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European Union member states spend more than 200 billion euros yearly on their militaries, and that total is rising. But with 27 different armies, many weapons systems and structures are redundant. If they were to be merged, savings would amount to 20 billion euros – and the results would be the same.*

The savings could be used to pay for the following projects and ideas:

Free Wi-Fi and tablets in the 62 largest cities in the EU
Internet access would be free in every EU city with more than 400,000 residents. Everyone attending school or university would receive an iPad free of charge.

A 250-euro Christmas bonus for every pensioner, every year
All 80 million people in the EU who are older than 65 would receive a Christmas gift of 250 euros every year, paid out in December.

© dudla/photocase.de

5.5 million Interrail tickets handed out to 18-year-olds, along with travel money
Every year, all EU citizens reaching the age of majority would receive a free Interrail ticket along with 3,200 euros in travel money to start them on the road to adulthood.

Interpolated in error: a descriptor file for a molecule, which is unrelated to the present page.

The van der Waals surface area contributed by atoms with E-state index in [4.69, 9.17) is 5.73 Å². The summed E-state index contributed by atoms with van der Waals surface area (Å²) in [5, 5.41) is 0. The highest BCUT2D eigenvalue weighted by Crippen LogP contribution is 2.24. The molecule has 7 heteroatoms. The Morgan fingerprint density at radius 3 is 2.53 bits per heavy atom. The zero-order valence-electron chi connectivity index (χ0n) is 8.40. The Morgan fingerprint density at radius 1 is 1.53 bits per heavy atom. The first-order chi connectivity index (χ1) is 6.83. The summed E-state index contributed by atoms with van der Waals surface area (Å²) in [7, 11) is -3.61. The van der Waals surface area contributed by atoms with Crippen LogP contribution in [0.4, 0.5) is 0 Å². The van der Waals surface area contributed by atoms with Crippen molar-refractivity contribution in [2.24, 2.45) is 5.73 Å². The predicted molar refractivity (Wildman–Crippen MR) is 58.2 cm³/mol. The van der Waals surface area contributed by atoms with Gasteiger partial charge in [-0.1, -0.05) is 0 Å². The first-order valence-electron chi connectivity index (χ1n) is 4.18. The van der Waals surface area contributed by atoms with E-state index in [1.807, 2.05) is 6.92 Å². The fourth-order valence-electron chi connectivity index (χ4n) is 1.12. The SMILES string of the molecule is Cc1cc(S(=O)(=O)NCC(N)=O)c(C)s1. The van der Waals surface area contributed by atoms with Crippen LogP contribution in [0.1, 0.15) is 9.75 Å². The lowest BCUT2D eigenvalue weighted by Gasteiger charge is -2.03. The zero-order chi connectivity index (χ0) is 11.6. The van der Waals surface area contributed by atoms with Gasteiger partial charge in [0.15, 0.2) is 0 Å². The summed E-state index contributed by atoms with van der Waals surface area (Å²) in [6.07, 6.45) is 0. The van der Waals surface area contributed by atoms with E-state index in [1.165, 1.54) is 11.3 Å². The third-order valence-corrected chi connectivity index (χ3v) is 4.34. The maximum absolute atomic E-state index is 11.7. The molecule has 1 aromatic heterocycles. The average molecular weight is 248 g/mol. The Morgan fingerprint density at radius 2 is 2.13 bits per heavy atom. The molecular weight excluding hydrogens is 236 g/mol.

Free charging stations for electric vehicles at all 102,000 gas stations in the EU
Electric cars and scooters would have more places to charge up. Every EU citizen could use them for free for a charge sufficient for 450 kilometers of travel.

© Lino Mirgeler/dpa

2,000 new search-and-rescue boats for the EU coast guard
The recently christened, 28-meter-long (92-feet) search-and-rescue boat Anneliese Kramer could be cloned fully 2,000 times. They could be used in the seas of the EU to save shipwreck victims from drowning.

© Ingo Wagner/dpa

Or: Cotton candy instead of 17 different models of battle tanks
The EU could simply hand out 850 billion sticks of cotton candy every year.

That was just a couple dozen sticks of cotton candy.
But we'll stop here. Too much of that stuff is unhealthy.
© Graystone/Shutterstock

* An EU army with the same capacities and requirements as current national armies would save EU citizens 30 billion euros each year, according to calculations conducted by the European Commission. A study compiled by experts from the Bertelsmann Stiftung and the Centre for European Economic Research likewise arrived at savings in the two-digit billions. A European Parliament report found that between 26 billion and 130 billion euros could be saved. For our calculations, we assumed a completed Brexit and arrived at savings of 20 billion euros. Detailed calculations pertaining to each idea can be found here.